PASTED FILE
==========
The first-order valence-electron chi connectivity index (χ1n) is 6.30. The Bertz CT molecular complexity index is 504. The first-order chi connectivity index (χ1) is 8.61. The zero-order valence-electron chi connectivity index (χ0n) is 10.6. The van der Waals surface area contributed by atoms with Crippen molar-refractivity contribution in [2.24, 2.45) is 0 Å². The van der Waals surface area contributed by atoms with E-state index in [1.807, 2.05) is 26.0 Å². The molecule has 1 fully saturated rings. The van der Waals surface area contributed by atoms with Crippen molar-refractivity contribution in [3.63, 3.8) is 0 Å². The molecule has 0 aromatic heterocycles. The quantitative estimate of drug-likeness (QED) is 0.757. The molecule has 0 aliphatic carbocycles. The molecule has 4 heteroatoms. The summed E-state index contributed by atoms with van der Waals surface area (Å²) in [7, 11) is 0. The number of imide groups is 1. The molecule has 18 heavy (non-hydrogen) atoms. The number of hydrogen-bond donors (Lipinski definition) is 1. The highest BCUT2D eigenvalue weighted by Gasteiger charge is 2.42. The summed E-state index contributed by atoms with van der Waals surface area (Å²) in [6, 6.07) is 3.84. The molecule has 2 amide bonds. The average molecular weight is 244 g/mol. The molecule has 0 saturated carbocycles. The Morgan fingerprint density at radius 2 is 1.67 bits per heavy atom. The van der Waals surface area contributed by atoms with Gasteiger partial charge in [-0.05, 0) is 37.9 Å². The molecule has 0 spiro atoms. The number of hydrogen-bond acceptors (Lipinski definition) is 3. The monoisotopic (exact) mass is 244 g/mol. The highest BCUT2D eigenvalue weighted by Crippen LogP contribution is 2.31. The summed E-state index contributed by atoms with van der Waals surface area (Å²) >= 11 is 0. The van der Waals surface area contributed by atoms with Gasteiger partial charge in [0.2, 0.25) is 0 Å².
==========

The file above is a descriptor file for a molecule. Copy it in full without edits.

The first-order valence-electron chi connectivity index (χ1n) is 6.30. The Bertz CT molecular complexity index is 504. The first-order chi connectivity index (χ1) is 8.61. The zero-order valence-electron chi connectivity index (χ0n) is 10.6. The van der Waals surface area contributed by atoms with Crippen molar-refractivity contribution in [2.24, 2.45) is 0 Å². The van der Waals surface area contributed by atoms with E-state index in [1.807, 2.05) is 26.0 Å². The molecule has 1 fully saturated rings. The van der Waals surface area contributed by atoms with Crippen molar-refractivity contribution in [3.63, 3.8) is 0 Å². The molecule has 0 aromatic heterocycles. The quantitative estimate of drug-likeness (QED) is 0.757. The molecule has 0 aliphatic carbocycles. The molecule has 4 heteroatoms. The summed E-state index contributed by atoms with van der Waals surface area (Å²) in [7, 11) is 0. The number of imide groups is 1. The molecule has 18 heavy (non-hydrogen) atoms. The number of hydrogen-bond donors (Lipinski definition) is 1. The highest BCUT2D eigenvalue weighted by Gasteiger charge is 2.42. The summed E-state index contributed by atoms with van der Waals surface area (Å²) in [6, 6.07) is 3.84. The molecule has 2 amide bonds. The average molecular weight is 244 g/mol. The molecule has 0 saturated carbocycles. The Morgan fingerprint density at radius 2 is 1.67 bits per heavy atom. The van der Waals surface area contributed by atoms with Gasteiger partial charge in [-0.05, 0) is 37.9 Å². The molecule has 0 spiro atoms. The number of hydrogen-bond acceptors (Lipinski definition) is 3. The monoisotopic (exact) mass is 244 g/mol. The highest BCUT2D eigenvalue weighted by Crippen LogP contribution is 2.31. The summed E-state index contributed by atoms with van der Waals surface area (Å²) >= 11 is 0. The van der Waals surface area contributed by atoms with Gasteiger partial charge in [0.2, 0.25) is 0 Å².